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All the News That Fits

What gets lost in the heat of Denver's newspaper battle.

"I don't think anybody knows if it's a smart move or not," says former Post executive editor Neil Westergaard. "It may turn out to be absolutely brilliant. What they're trying to do is change the historical rules of engagement. But when you do that in any competitive situation, it's risky."

In the short run, Front Range Plus has meant a circulation windfall for the Post, which was already comfortably ahead in readership outside the metro area and has picked up thousands of subscribers across the state who were abandoned by the News. According to the latest circulation figures, the Post led the News in overall daily circulation in the last audited quarter by 35,000 copies and boasted a Sunday lead of nearly 70,000 copies, a substantial increase over the same quarter a year earlier. But the News has built a lead of roughly 46,000 copies daily and Sunday in the six-county metro area.

"Each newspaper is going to put the best face on its circulation growth, or lack of it, as it can," says Post general manager Kirk MacDonald. "But it's an undeniable fact that the Denver Post has strung together several years of continued growth going back to 1991, and the Rocky Mountain News has declined."

As for Sease's suggestion that advertisers don't want to pay for readers in the outlying counties--not to mention all those readers the Post claims in Wyoming, Kansas, Nebraska and New Mexico--MacDonald snaps, "That's a dangerous assumption for them to make. This is a $24 billion retail sales market, and close to $2 billion that is spent in the six-county [metro] area comes from the outlying areas. That's a significant amount of retail dollars."

The tabloid's lead in the core market has prompted executives at both papers to trot out arcane arguments about demographics ("demos" for short). The News clearly wants to position itself as "Denver's premier newspaper," and executives cite its strong advantage in newsbox sales as proof.

"The demos on a single-copy buyer are actually stronger than home delivery," insists News circulation vice president Bruce Johnson. "These are people who are very well-educated and lead a fast-paced life; they choose to buy single-copy because it fits their lifestyle. And we own single-copy in Denver big time."

MacDonald, though, points out that the Post leads in eighteen of the top twenty zip codes in the metro area ranked by income, while the News leads in the bottom twenty. The News's six-county "dominance" is misleading, he argues, because the Post actually has the edge in three of the counties--Arapahoe, Boulder, and Douglas--while much of the News readership is concentrated in Denver and Adams counties. "To say they have a two-county strategy is more accurate," he says.

Sease counters that her paper has made significant gains in the suburbs and that comparing zip codes by income "smacks of redlining." "Do you want to be Neiman Marcus or do you want to be Wal-Mart?" she asks. "Wal-Mart has become the largest retailer in this country by going after all these 'low' zip codes. It's a volume thing."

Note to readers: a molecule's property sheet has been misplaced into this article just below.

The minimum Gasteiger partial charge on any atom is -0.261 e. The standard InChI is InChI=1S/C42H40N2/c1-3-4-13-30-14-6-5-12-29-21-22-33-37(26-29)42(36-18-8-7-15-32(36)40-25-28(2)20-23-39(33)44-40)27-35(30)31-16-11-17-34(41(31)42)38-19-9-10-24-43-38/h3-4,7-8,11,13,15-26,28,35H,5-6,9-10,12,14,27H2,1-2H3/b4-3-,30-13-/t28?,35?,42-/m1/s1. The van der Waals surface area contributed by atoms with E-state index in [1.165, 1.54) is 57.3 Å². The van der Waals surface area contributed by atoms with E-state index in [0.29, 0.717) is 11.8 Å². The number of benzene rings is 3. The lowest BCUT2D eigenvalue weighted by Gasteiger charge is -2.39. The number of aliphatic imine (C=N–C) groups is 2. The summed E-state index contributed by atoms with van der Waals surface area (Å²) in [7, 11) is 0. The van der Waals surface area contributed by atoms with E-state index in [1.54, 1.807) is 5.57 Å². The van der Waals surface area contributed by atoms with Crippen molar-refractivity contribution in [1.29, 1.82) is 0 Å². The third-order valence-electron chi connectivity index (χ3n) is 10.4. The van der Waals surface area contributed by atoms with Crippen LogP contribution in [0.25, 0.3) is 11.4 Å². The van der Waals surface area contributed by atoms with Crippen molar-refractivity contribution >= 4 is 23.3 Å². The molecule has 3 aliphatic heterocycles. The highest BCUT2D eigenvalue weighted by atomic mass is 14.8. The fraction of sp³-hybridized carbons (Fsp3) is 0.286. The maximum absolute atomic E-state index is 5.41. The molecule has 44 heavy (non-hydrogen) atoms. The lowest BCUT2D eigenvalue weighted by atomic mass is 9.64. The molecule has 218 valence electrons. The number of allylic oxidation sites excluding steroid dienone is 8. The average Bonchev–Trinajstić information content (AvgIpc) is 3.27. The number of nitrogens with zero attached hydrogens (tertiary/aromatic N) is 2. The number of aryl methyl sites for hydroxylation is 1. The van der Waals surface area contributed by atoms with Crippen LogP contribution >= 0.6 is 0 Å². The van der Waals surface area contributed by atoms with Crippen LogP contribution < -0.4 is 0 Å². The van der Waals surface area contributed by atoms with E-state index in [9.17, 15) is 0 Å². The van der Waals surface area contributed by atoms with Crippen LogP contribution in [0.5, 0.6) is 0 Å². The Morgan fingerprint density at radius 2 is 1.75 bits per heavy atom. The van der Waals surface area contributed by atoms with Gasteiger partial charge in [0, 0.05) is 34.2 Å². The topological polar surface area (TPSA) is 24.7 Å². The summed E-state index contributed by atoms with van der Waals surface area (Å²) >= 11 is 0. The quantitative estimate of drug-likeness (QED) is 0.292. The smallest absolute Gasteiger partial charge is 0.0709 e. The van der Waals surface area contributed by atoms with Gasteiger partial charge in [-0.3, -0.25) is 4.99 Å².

Wrangling over numbers is nothing new in the newspaper war, but since the News adopted its Front Range strategy, the argument has spilled over to the news side. Last month the papers ran contradictory stories basically accusing each other of lying to the Audit Bureau of Circulations about their figures.

ABC audit reports are as important to newspapers as Nielsen ratings are to the television industry; advertisers use them to decide where to spend their money. So imagine the consternation at the News when Post business editor Dan Meyers wrote that the tabloid's latest ABC report had been revised to correct "495 reporting errors that included overstating some county circulation figures by 30 percent."

The News fired back with an un-bylined piece headlined, "Denver Post Caught Inflating Sales." The article blamed the "reporting errors" in the News figures on an internal error at ABC and claimed the Post had overstated its circulation in a publisher's statement filed with the agency to the tune of nearly half a million copies over a three-month period.

In response to the articles, ABC chided both clients for attributing statements to the audit bureau in violation of long-standing policy, but MacDonald and Sease insist their stories were accurate.

"ABC said 'attributions' to them were inaccurate and inappropriate; they didn't say the information was inaccurate," Sease says. "We really didn't intend to even address this audit. But when our competitor chose to make it a news story--and they've chosen quite often recently to editorialize on the war, to put out information that we felt was misleading--we decided that sometimes you've got to hit the bully, to let the bully know you can't be bullied."

The tiff illustrates how crucial even the slightest shift in reputed circulation has become to the war. Last year News publisher Larry Strutton told the New York Times that dumping statewide circulation would save his operation approximately $10 million a year; Sease says the paper is now plowing its savings back into "a whole slew of improvements in the product"--not to mention marketing campaigns and the recent hiring of twenty more advertising sales representatives. Whether the investment will eventually offset the lost circulation isn't clear, but the tabloid's aggressive pursuit of the local market has already had an impact on services that readers of both dailies had taken for granted.

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